‘Dishi na County’: High Court throws out case challenging Nairobi school feeding program

‘Dishi na County’: High Court throws out case challenging Nairobi school feeding program

The High Court has dismissed a case challenging the Nairobi County Government’s “Dishi Na County” school feeding program.

The program, which aims to provide meals to over 200,000 children in public primary schools, was launched in partnership with Food4Education, a non-profit organization.

The ruling, delivered by Justice Mwita, stated that halting the program would not be in the best interest of the children and that it was initiated for their welfare.

“It was for the welfare of the children that the program was initiated. We can’t halt it. We will be running away from the issues affecting the children,” Mwita said.

The case was filed by Tunza Mtoto Coalition Kenya, which argued that the program was illegal since education is a national government function.

The petitioner also argued that the program lacked the necessary public participation and suggested that the funds could have been better utilized for building classrooms.

However, the county government maintained that all legal procedures were followed before the project’s official launch.

Nairobi Health and Nutrition CEC Susan Silantoi praised the ruling, highlighting its significance for Nairobi’s children, many of whom have been neglected for a long time. She noted that one in four children previously missed school due to hunger.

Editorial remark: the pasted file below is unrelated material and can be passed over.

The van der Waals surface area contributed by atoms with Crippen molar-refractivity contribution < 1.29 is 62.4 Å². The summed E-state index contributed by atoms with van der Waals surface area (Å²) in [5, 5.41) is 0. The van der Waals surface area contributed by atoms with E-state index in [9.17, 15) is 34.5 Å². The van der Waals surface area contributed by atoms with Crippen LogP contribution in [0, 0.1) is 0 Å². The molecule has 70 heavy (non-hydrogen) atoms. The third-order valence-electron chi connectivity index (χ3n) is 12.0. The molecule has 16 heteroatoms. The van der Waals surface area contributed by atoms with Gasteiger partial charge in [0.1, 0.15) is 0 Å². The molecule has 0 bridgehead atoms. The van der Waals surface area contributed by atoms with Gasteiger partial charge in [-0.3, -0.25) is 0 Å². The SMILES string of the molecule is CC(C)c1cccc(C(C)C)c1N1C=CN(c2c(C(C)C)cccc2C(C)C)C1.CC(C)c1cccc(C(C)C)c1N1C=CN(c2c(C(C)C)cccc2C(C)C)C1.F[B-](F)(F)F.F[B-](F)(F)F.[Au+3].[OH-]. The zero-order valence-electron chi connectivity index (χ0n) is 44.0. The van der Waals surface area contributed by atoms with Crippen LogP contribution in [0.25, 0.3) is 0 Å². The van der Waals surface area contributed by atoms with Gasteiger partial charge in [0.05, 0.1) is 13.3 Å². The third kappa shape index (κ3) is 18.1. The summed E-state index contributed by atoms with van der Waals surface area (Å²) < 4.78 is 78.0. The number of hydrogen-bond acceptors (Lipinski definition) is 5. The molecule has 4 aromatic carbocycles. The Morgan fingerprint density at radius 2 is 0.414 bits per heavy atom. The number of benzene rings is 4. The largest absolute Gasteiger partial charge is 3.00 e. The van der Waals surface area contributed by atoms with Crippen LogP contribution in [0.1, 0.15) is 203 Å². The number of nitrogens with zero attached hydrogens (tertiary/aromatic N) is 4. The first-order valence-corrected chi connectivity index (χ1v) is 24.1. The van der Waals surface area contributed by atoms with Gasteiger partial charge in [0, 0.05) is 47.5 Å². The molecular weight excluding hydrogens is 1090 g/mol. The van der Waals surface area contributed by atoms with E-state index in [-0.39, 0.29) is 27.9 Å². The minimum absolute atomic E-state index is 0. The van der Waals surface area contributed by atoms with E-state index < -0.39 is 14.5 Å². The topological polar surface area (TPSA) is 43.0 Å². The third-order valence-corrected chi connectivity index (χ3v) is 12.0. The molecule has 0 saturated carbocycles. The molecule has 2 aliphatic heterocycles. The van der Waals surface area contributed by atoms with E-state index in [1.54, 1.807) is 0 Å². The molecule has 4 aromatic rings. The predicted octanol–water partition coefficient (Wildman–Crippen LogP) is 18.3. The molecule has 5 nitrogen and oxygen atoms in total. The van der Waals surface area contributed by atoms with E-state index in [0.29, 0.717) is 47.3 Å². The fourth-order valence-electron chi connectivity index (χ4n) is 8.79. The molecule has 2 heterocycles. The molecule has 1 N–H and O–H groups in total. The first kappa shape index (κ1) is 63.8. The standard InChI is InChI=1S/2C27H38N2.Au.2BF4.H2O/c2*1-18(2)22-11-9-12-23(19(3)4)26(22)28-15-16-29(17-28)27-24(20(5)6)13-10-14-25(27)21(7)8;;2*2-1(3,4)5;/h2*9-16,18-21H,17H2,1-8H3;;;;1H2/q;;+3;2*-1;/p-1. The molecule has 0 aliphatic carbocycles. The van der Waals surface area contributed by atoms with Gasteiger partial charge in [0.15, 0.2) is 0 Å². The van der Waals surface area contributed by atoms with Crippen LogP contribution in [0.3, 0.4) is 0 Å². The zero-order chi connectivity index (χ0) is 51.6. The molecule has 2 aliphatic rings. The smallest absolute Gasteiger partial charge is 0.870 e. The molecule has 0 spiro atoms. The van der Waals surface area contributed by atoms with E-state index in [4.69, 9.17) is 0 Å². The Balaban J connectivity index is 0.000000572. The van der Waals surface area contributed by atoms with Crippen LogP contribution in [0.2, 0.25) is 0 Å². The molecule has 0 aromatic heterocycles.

“The Governor, Johnson Sakaja, prioritized food in schools after discovering that hunger was causing children to miss school,” Silantoi confirmed.

She reported that since the program’s inception, over 17 million meals have been served, benefiting more than 200,000 pupils who receive hot, nutritious meals daily at a cost of KSh5 each.

The program aims to provide a nutritious meal to each child daily, helping to improve their academic performance and overall well-being.

The county government plans to expand the scope of the program to complete all public primary schools by September 2024.

The plan, Silantoi says, is to bring the total to 17 kitchens serving over 307,000 children. This will cover the entire scope of children in Nairobi’s public ECDE and Primary schools that have access to the meals. The program will also be extended to children in informal primary schools at a later stage of implementation.

Related Posts

See all >>

Latest Posts

See all >>